The continued exercise of reason : public addresses by George Boole / edited and with an introduction by Brendan Dooley.
By: Boole, George.
Contributor(s): Dooley, Brendan Maurice [editor.].Publisher: Cambridge, Massachusetts ; London, England : The MIT Press, Description: ix, 237 p. ; 23 cm.ISBN: 9780262535007 (pbk. : alk. paper); 0262535009 (pbk. : alk. paper).Subject(s): Boole, George, 1815-1864 | Logic, Symbolic and mathematical | Science -- 19th century. -- IrelandDDC classification: 511.3
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|510.922 HAM Perplexingly easy :||510.924 MAC George Boole :||510.9415 MUS Music and the stars :||511.3 DOO The continued exercise of reason :||520.0936 BRE The stars and the stones :||520.0936 MUR Island of the setting sun :||520.92 WIL William E. Wilson (1851-1908) :|
Includes bibliographical references (pages 197-228) and index.
Introduction -- On the genius and discoveries of Sir Isaac Newton -- On the character and origin of the ancient mythologies -- On the question : are the planets inhabited? -- A plea for freedom -- The right use of leisure -- On education -- The claims of science -- The social aspect of intellectual culture.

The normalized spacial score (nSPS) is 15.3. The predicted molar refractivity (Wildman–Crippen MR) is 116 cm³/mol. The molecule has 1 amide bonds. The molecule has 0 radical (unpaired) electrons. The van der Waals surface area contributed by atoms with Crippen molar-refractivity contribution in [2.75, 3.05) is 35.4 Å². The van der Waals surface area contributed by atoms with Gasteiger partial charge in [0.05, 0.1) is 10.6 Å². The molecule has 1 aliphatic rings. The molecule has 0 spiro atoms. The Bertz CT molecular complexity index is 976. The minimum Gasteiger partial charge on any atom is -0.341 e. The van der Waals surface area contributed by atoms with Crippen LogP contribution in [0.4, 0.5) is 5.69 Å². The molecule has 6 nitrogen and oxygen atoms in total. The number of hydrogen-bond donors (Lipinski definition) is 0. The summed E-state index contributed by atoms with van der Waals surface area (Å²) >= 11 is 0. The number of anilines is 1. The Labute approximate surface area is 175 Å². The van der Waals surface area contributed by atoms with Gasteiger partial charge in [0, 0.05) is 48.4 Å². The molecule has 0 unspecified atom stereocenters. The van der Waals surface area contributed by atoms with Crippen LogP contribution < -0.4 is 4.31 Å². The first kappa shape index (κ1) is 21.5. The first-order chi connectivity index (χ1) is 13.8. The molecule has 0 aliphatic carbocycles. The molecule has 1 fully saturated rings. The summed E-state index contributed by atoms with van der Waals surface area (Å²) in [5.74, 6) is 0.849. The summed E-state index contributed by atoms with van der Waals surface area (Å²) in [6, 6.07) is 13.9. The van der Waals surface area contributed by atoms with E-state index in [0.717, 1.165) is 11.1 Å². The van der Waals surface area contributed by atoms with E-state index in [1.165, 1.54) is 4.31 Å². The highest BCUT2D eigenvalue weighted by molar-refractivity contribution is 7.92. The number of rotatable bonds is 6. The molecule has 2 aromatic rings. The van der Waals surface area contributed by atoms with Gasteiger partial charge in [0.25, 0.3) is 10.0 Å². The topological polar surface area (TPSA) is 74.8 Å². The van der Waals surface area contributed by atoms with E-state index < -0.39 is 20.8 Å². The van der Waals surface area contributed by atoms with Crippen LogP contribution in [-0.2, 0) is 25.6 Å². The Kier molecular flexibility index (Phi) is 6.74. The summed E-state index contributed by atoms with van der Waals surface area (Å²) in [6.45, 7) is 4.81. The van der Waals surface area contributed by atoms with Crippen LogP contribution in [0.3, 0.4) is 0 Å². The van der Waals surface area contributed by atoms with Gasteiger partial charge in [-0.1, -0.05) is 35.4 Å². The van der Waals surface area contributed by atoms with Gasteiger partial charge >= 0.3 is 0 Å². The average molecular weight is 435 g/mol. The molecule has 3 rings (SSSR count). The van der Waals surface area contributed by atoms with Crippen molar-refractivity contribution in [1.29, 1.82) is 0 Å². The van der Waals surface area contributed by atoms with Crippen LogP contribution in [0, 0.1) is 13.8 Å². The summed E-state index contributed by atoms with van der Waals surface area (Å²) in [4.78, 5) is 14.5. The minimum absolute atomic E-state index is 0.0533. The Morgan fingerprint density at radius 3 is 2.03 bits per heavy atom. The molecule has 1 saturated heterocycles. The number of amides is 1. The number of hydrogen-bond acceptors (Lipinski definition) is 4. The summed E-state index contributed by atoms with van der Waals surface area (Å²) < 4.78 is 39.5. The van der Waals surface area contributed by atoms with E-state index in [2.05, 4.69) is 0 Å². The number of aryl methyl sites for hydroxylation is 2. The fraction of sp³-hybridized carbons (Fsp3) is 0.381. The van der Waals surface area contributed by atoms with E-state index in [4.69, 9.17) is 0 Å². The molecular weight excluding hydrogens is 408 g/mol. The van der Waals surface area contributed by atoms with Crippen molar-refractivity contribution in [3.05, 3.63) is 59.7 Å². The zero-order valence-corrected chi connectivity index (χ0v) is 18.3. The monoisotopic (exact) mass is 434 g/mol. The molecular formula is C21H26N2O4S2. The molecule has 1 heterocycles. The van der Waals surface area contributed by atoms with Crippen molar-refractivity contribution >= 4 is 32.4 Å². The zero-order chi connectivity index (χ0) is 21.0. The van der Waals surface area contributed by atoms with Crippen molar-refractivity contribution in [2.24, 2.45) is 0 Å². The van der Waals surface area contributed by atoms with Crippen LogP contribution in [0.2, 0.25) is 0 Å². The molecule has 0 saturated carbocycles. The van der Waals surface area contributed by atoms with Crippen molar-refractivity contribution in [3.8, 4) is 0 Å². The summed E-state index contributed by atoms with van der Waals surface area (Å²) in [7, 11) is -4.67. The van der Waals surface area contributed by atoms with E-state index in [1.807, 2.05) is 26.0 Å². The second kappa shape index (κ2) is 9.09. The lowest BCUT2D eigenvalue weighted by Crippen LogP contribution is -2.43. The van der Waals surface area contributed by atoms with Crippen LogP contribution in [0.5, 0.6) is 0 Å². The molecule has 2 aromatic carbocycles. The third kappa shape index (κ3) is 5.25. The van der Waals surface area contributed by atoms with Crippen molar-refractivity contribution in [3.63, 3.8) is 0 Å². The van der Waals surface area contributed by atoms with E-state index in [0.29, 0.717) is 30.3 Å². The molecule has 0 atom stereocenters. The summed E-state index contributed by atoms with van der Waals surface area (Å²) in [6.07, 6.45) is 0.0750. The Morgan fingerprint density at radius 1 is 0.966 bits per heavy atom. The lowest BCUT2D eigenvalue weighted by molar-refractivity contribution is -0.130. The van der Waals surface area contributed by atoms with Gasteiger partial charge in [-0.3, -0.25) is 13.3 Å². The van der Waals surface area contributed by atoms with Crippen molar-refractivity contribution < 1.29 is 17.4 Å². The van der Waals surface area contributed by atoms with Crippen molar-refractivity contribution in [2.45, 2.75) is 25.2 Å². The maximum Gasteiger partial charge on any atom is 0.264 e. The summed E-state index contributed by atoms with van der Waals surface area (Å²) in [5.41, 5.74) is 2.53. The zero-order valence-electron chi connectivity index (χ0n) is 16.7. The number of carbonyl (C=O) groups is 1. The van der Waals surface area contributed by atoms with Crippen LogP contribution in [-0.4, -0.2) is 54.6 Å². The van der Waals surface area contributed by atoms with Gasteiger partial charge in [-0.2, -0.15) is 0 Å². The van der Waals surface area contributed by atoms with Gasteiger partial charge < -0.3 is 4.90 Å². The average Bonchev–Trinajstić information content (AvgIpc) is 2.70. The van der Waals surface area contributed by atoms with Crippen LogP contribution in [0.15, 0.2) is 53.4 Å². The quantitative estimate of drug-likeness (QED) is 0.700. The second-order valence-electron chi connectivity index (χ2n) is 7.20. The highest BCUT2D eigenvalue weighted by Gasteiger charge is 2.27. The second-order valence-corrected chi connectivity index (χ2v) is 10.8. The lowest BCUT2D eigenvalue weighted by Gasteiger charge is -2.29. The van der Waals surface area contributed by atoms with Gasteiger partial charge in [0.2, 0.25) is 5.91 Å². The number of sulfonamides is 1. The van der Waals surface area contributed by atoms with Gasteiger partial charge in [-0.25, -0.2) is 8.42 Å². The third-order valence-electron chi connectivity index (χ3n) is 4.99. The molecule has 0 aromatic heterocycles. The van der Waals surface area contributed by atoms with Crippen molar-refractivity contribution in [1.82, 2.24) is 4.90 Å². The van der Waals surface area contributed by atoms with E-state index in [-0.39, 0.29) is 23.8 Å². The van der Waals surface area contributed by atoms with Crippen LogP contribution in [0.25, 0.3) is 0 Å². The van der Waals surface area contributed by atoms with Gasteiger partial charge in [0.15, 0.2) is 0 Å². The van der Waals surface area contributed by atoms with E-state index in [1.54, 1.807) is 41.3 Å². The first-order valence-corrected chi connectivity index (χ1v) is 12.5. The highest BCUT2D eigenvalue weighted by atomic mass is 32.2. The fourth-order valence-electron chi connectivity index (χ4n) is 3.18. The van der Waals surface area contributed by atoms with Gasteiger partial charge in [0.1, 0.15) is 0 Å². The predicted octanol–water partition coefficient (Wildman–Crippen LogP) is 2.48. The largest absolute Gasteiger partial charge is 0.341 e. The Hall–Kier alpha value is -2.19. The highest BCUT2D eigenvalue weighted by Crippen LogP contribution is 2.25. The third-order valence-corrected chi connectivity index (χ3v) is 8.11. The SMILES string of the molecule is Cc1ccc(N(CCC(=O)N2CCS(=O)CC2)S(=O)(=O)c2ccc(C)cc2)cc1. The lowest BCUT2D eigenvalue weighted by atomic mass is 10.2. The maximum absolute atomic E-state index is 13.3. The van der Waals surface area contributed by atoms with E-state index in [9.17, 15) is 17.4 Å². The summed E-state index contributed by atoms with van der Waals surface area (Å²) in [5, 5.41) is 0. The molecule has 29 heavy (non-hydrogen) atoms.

Lectures, many never before published, that offer insights into the early thinking of the mathematician and polymath George Boole. George Boole (1815–1864), remembered by history as the developer of an eponymous form of algebraic logic, can be considered a pioneer of the information age not only because of the application of Boolean logic to the design of switching circuits but also because of his contributions to the mass distribution of knowledge. In the classroom and the lecture hall, Boole interpreted recent discoveries and debates in a wide range of fields for a general audience. This collection of lectures, many never before published, offers insights into the early thinking of an innovative mathematician and intellectual polymath.
Bertrand Russell claimed that “pure mathematics was discovered by Boole,” but before Boole joined a university faculty as professor of mathematics in 1849, advocacy for science and education occupied much of his time. He was deeply committed to the Victorian ideals of social improvement and cooperation, arguing that “the continued exercise of reason” joined all disciplines in a common endeavor. In these talks, Boole discusses the genius of Isaac Newton; ancient mythologies and forms of worship; the possibility of other inhabited planets in the universe; the virtues of free and open access to knowledge; the benefits of leisure; the quality of education; the origin of scientific knowledge; and the fellowship of intellectual culture. The lectures are accompanied by a substantive introduction by Brendan Dooley, the editor of the volume, that supplies biographical and historical context. Publisher